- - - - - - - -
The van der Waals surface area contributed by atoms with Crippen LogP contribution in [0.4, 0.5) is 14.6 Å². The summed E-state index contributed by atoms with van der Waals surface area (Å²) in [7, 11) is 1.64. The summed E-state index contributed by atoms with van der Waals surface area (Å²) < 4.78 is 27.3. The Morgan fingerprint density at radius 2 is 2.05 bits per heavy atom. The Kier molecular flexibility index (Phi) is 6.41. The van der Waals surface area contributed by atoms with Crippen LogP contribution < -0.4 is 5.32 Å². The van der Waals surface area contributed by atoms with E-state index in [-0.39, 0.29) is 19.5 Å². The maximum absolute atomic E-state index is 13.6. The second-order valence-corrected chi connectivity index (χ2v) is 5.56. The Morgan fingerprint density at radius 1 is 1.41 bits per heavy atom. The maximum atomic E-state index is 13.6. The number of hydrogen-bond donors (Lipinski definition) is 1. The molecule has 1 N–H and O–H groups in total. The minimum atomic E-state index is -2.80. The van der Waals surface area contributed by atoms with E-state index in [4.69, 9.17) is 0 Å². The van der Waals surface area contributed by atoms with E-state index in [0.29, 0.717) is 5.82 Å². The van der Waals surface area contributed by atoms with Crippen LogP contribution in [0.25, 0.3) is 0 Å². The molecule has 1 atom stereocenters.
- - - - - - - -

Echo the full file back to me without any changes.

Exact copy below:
The van der Waals surface area contributed by atoms with Crippen LogP contribution in [0.4, 0.5) is 14.6 Å². The summed E-state index contributed by atoms with van der Waals surface area (Å²) in [7, 11) is 1.64. The summed E-state index contributed by atoms with van der Waals surface area (Å²) < 4.78 is 27.3. The Morgan fingerprint density at radius 2 is 2.05 bits per heavy atom. The Kier molecular flexibility index (Phi) is 6.41. The van der Waals surface area contributed by atoms with Crippen LogP contribution < -0.4 is 5.32 Å². The van der Waals surface area contributed by atoms with E-state index in [-0.39, 0.29) is 19.5 Å². The maximum absolute atomic E-state index is 13.6. The second-order valence-corrected chi connectivity index (χ2v) is 5.56. The Morgan fingerprint density at radius 1 is 1.41 bits per heavy atom. The maximum atomic E-state index is 13.6. The number of hydrogen-bond donors (Lipinski definition) is 1. The molecule has 1 N–H and O–H groups in total. The minimum atomic E-state index is -2.80. The van der Waals surface area contributed by atoms with E-state index in [4.69, 9.17) is 0 Å². The van der Waals surface area contributed by atoms with E-state index in [0.29, 0.717) is 5.82 Å². The van der Waals surface area contributed by atoms with Crippen LogP contribution in [0.25, 0.3) is 0 Å². The molecule has 1 atom stereocenters.